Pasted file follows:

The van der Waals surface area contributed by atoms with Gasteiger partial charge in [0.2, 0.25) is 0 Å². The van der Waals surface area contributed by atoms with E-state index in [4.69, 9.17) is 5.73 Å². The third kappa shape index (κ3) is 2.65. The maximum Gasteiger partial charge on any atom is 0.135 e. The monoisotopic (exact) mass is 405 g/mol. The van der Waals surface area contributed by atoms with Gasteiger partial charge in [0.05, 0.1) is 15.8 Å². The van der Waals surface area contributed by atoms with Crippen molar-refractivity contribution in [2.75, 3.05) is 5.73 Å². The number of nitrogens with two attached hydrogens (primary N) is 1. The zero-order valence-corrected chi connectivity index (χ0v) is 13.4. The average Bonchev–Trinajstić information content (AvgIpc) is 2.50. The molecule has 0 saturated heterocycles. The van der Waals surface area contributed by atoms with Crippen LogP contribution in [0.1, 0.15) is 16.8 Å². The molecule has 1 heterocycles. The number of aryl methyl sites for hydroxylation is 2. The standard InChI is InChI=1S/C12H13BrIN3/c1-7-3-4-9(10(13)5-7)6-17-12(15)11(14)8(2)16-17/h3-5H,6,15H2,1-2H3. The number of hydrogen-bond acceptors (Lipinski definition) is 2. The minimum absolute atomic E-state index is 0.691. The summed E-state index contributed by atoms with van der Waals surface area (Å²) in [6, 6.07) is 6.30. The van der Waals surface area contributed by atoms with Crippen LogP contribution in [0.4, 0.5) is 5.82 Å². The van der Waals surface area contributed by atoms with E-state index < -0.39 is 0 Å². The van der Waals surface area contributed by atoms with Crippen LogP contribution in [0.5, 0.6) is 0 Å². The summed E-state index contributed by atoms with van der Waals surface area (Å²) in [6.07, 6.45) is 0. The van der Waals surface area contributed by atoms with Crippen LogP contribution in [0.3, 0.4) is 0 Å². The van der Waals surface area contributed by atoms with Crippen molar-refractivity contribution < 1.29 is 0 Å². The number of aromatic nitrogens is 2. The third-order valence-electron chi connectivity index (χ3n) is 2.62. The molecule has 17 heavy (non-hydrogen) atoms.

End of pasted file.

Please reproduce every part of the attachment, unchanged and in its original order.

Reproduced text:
The van der Waals surface area contributed by atoms with Gasteiger partial charge in [0.2, 0.25) is 0 Å². The van der Waals surface area contributed by atoms with E-state index in [4.69, 9.17) is 5.73 Å². The third kappa shape index (κ3) is 2.65. The maximum Gasteiger partial charge on any atom is 0.135 e. The monoisotopic (exact) mass is 405 g/mol. The van der Waals surface area contributed by atoms with Gasteiger partial charge in [0.05, 0.1) is 15.8 Å². The van der Waals surface area contributed by atoms with Crippen molar-refractivity contribution in [2.75, 3.05) is 5.73 Å². The number of nitrogens with two attached hydrogens (primary N) is 1. The zero-order valence-corrected chi connectivity index (χ0v) is 13.4. The average Bonchev–Trinajstić information content (AvgIpc) is 2.50. The molecule has 0 saturated heterocycles. The van der Waals surface area contributed by atoms with Crippen LogP contribution in [0.1, 0.15) is 16.8 Å². The molecule has 1 heterocycles. The number of aryl methyl sites for hydroxylation is 2. The standard InChI is InChI=1S/C12H13BrIN3/c1-7-3-4-9(10(13)5-7)6-17-12(15)11(14)8(2)16-17/h3-5H,6,15H2,1-2H3. The number of hydrogen-bond acceptors (Lipinski definition) is 2. The minimum absolute atomic E-state index is 0.691. The summed E-state index contributed by atoms with van der Waals surface area (Å²) in [6, 6.07) is 6.30. The van der Waals surface area contributed by atoms with Crippen LogP contribution in [0.4, 0.5) is 5.82 Å². The van der Waals surface area contributed by atoms with E-state index < -0.39 is 0 Å². The van der Waals surface area contributed by atoms with Crippen LogP contribution in [0.5, 0.6) is 0 Å². The summed E-state index contributed by atoms with van der Waals surface area (Å²) in [6.07, 6.45) is 0. The van der Waals surface area contributed by atoms with Crippen LogP contribution in [0.3, 0.4) is 0 Å². The van der Waals surface area contributed by atoms with Crippen molar-refractivity contribution < 1.29 is 0 Å². The number of aromatic nitrogens is 2. The third-order valence-electron chi connectivity index (χ3n) is 2.62. The molecule has 17 heavy (non-hydrogen) atoms.